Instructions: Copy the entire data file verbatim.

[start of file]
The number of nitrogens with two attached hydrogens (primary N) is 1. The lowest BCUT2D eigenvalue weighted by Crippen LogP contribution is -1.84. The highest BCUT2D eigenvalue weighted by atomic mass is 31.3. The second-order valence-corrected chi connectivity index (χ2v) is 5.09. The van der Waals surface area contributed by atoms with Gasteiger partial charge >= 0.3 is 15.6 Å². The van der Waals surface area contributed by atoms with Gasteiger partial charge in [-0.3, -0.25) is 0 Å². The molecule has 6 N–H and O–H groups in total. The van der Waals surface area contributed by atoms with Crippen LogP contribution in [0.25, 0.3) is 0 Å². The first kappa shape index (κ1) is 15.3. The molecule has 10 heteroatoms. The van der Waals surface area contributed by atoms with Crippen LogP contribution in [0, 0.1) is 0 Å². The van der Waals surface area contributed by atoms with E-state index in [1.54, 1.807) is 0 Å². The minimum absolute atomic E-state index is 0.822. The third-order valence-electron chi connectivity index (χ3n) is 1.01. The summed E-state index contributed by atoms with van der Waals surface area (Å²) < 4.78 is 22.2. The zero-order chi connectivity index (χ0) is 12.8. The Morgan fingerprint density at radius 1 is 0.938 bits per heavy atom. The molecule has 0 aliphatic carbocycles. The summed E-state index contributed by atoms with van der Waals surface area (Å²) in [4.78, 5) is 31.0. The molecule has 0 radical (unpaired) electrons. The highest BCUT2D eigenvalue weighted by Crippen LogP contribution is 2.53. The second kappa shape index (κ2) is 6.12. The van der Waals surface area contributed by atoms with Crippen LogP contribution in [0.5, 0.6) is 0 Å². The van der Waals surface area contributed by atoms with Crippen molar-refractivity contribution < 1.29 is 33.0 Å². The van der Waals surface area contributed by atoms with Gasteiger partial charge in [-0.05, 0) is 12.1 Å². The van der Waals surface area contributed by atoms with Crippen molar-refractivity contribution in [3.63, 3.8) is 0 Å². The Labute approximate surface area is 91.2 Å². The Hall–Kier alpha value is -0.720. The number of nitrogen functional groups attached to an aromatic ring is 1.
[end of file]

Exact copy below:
The number of nitrogens with two attached hydrogens (primary N) is 1. The lowest BCUT2D eigenvalue weighted by Crippen LogP contribution is -1.84. The highest BCUT2D eigenvalue weighted by atomic mass is 31.3. The second-order valence-corrected chi connectivity index (χ2v) is 5.09. The van der Waals surface area contributed by atoms with Gasteiger partial charge >= 0.3 is 15.6 Å². The van der Waals surface area contributed by atoms with Gasteiger partial charge in [-0.3, -0.25) is 0 Å². The molecule has 6 N–H and O–H groups in total. The van der Waals surface area contributed by atoms with Crippen LogP contribution in [0.25, 0.3) is 0 Å². The first kappa shape index (κ1) is 15.3. The molecule has 10 heteroatoms. The van der Waals surface area contributed by atoms with Crippen LogP contribution in [0, 0.1) is 0 Å². The van der Waals surface area contributed by atoms with E-state index in [1.54, 1.807) is 0 Å². The minimum absolute atomic E-state index is 0.822. The third-order valence-electron chi connectivity index (χ3n) is 1.01. The summed E-state index contributed by atoms with van der Waals surface area (Å²) < 4.78 is 22.2. The zero-order chi connectivity index (χ0) is 12.8. The Morgan fingerprint density at radius 1 is 0.938 bits per heavy atom. The molecule has 0 aliphatic carbocycles. The summed E-state index contributed by atoms with van der Waals surface area (Å²) in [4.78, 5) is 31.0. The molecule has 0 radical (unpaired) electrons. The highest BCUT2D eigenvalue weighted by Crippen LogP contribution is 2.53. The second kappa shape index (κ2) is 6.12. The van der Waals surface area contributed by atoms with Crippen LogP contribution in [0.5, 0.6) is 0 Å². The van der Waals surface area contributed by atoms with Crippen molar-refractivity contribution < 1.29 is 33.0 Å². The van der Waals surface area contributed by atoms with Gasteiger partial charge in [-0.05, 0) is 12.1 Å². The van der Waals surface area contributed by atoms with Crippen molar-refractivity contribution in [3.63, 3.8) is 0 Å². The Labute approximate surface area is 91.2 Å². The Hall–Kier alpha value is -0.720. The number of nitrogen functional groups attached to an aromatic ring is 1.